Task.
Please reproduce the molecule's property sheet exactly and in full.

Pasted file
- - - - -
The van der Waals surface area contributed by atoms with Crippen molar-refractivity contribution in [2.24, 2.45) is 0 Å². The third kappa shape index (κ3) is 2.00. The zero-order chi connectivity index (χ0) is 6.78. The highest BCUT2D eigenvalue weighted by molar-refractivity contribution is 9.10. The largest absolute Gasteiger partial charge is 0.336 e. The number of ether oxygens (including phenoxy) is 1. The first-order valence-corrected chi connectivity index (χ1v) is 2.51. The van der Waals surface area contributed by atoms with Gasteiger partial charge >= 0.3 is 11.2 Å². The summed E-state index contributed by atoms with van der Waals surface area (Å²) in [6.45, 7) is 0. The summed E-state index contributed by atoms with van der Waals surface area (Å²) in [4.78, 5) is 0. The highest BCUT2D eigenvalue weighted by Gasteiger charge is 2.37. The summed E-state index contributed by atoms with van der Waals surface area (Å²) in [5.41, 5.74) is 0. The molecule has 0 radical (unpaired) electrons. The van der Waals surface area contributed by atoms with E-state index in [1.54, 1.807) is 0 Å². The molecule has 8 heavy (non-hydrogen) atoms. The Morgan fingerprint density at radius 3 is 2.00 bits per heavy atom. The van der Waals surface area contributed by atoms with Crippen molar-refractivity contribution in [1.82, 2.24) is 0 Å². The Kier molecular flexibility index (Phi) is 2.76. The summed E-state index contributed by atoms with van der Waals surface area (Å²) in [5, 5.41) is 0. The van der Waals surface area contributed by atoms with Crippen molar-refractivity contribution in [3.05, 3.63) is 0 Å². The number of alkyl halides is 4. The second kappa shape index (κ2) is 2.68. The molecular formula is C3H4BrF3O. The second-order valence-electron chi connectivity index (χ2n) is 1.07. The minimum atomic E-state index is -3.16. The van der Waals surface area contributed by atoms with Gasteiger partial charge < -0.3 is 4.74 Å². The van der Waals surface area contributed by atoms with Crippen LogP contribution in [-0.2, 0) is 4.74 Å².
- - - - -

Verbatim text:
The van der Waals surface area contributed by atoms with Crippen molar-refractivity contribution in [2.24, 2.45) is 0 Å². The third kappa shape index (κ3) is 2.00. The zero-order chi connectivity index (χ0) is 6.78. The highest BCUT2D eigenvalue weighted by molar-refractivity contribution is 9.10. The largest absolute Gasteiger partial charge is 0.336 e. The number of ether oxygens (including phenoxy) is 1. The first-order valence-corrected chi connectivity index (χ1v) is 2.51. The van der Waals surface area contributed by atoms with Gasteiger partial charge >= 0.3 is 11.2 Å². The summed E-state index contributed by atoms with van der Waals surface area (Å²) in [6.45, 7) is 0. The summed E-state index contributed by atoms with van der Waals surface area (Å²) in [4.78, 5) is 0. The highest BCUT2D eigenvalue weighted by Gasteiger charge is 2.37. The summed E-state index contributed by atoms with van der Waals surface area (Å²) in [5.41, 5.74) is 0. The molecule has 0 radical (unpaired) electrons. The van der Waals surface area contributed by atoms with E-state index in [1.54, 1.807) is 0 Å². The molecule has 8 heavy (non-hydrogen) atoms. The Morgan fingerprint density at radius 3 is 2.00 bits per heavy atom. The van der Waals surface area contributed by atoms with Crippen molar-refractivity contribution in [1.82, 2.24) is 0 Å². The Kier molecular flexibility index (Phi) is 2.76. The summed E-state index contributed by atoms with van der Waals surface area (Å²) in [5, 5.41) is 0. The van der Waals surface area contributed by atoms with Crippen molar-refractivity contribution in [3.05, 3.63) is 0 Å². The number of alkyl halides is 4. The second kappa shape index (κ2) is 2.68. The molecular formula is C3H4BrF3O. The second-order valence-electron chi connectivity index (χ2n) is 1.07. The minimum atomic E-state index is -3.16. The van der Waals surface area contributed by atoms with Gasteiger partial charge < -0.3 is 4.74 Å². The van der Waals surface area contributed by atoms with Crippen LogP contribution in [-0.2, 0) is 4.74 Å².